As the global information infrastructure evolves, the field of communication has the opportunity to renew itself while addressing the urgent policy need for new ways of thinking and new data to think about. Communication Researchers and Policy-making examines diverse relationships between the communication research and policy communities over more than a century and the issues that arise out of those interactions. The book provides primary material in the form of reports on such relationships spanning time periods, subject matter, policy issues, decision-making venues, and governments.
How can Europe, the United States, and Japan stop the technological, trade, and financial war on which they have increasingly and wastefully embarked? How can they direct the development and uses of science and technology and the economy in the interests of the well-being of the 8 billion people who will inhabit the planet in 2010-2020? Limits to Competition boldly frames international political economy and globalization debates within the new overarching ideology of competition and offers a balancing voice.
Information and computer technologies are used every day by real people with real needs. The authors contributing to Shaping the Network Society describe how technology can be used effectively by communities, activists, and citizens to meet society's challenges. In their vision, computer professionals are concerned less with bits, bytes, and algorithms and more with productive partnerships that engage both researchers and community activists. These collaborations are producing important sociotechnical work that will affect the future of the network society.
Media have been central to government efforts to reinforce sovereignty and define national identity, but globalization is fundamentally altering media practices, institutions, and content. More than the activities of large conglomerates, globalization entails competition among states as well as private entities to dominate the world's consciousness. Changes in formal and informal rules, in addition to technological innovation, affect the growth and survival or decline of governments.
In December 1998, Energy Secretary Bill Richardson announced that the U.S. planned to begin producing tritium for its nuclear weapons in commercial nuclear power plants. This decision overturned a fifty-year policy of keeping civilian and military nuclear production processes separate. Tritium, a radioactive form of hydrogen, is needed to turn A-bombs into H-bombs, and the commercial nuclear power plants that are to be modified to produce tritium are called ice condensers.
Until the 1980s, it was presumed that technical change in most communications services could easily be monitored from centralized state and federal agencies. This presumption was long outdated prior to the commercialization of the Internet. With the Internet, the long-forecast convergence of voice, video, and text bits became a reality. Legislation, capped by the Telecommunications Act of 1996, created new quasi-standards such as "fair" and "reasonable" for the FCC and courts to apply, leading to nonstop litigation and occasional gridlock.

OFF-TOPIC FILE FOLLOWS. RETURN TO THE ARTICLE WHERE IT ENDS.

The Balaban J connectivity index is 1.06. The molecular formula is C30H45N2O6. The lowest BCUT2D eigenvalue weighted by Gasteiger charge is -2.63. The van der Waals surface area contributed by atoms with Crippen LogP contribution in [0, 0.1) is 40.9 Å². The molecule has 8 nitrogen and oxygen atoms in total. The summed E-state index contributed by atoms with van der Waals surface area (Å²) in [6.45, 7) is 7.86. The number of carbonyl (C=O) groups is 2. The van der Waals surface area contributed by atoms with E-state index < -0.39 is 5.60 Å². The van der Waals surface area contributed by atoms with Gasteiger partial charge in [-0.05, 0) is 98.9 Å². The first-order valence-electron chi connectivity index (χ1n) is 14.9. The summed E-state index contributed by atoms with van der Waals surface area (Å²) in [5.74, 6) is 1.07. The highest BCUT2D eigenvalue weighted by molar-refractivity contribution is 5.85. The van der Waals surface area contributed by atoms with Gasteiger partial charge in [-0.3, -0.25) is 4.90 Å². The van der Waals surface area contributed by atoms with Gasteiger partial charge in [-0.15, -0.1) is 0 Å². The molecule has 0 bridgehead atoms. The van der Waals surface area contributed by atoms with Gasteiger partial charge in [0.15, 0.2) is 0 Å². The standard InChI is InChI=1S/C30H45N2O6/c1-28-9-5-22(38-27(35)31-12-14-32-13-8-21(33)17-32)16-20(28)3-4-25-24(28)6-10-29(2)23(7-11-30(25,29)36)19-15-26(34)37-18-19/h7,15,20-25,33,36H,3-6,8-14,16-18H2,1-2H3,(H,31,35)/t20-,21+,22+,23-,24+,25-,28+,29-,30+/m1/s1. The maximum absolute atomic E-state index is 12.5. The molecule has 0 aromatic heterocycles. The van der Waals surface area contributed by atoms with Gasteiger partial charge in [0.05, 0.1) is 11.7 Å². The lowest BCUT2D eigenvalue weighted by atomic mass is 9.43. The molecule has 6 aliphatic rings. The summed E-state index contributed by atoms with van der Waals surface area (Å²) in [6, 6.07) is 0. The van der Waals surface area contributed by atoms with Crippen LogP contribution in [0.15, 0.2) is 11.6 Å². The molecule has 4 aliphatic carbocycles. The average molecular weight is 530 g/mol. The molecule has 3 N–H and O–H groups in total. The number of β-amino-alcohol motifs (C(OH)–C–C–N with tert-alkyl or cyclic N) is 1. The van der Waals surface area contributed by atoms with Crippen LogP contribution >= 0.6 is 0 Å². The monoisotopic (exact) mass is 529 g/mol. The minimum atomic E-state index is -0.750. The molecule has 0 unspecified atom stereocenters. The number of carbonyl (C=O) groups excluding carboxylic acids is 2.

In the "information age," information systems may serve as both weapons and targets. Although the media have paid a good deal of attention to information warfare, most treatments so far are overly broad and without analytical foundations. In this book Gregory Rattray offers a comprehensive analysis of strategic information warfare waged via digital means as a distinct concern for the United States and its allies.
The rapid growth of the Internet and the World Wide Web is transforming the way information is accessed and used. New models for distributing, sharing, linking, and marketing information are appearing. This volume examines emerging economic and business models for global publishing and information access, as well as the attendant transformation of international information markets, institutions, and businesses. It provides those in the public, private, and nonprofit sectors with a practical framework for dealing with the new information markets.
When most people think of hazardous waste trading, they think of egregious dumping by U.S. and European firms on poor countries in Africa, Latin America, and the Caribbean. But over 80 percent of the waste trade takes place between industrialized nations and is legal by domestic and international standards. In Waste Trading among Rich Nations, Kate O'Neill asks why some industrialized nation voluntarily import such wastes in the absence of pressing economic need.
A great deal of research has focused on the role of governments, nongovernmental organizations, and advocacy groups in promoting environmental ideologies. Researchers and activists have generally assumed antienvironmental and antiregulatory stances on the part of corporations. Exporting Environmentalism is the first book to examine industry's transnational promotion of environmental ideas and practices. The book also challenges and complements other theoretical approaches to the study of international environmental politics.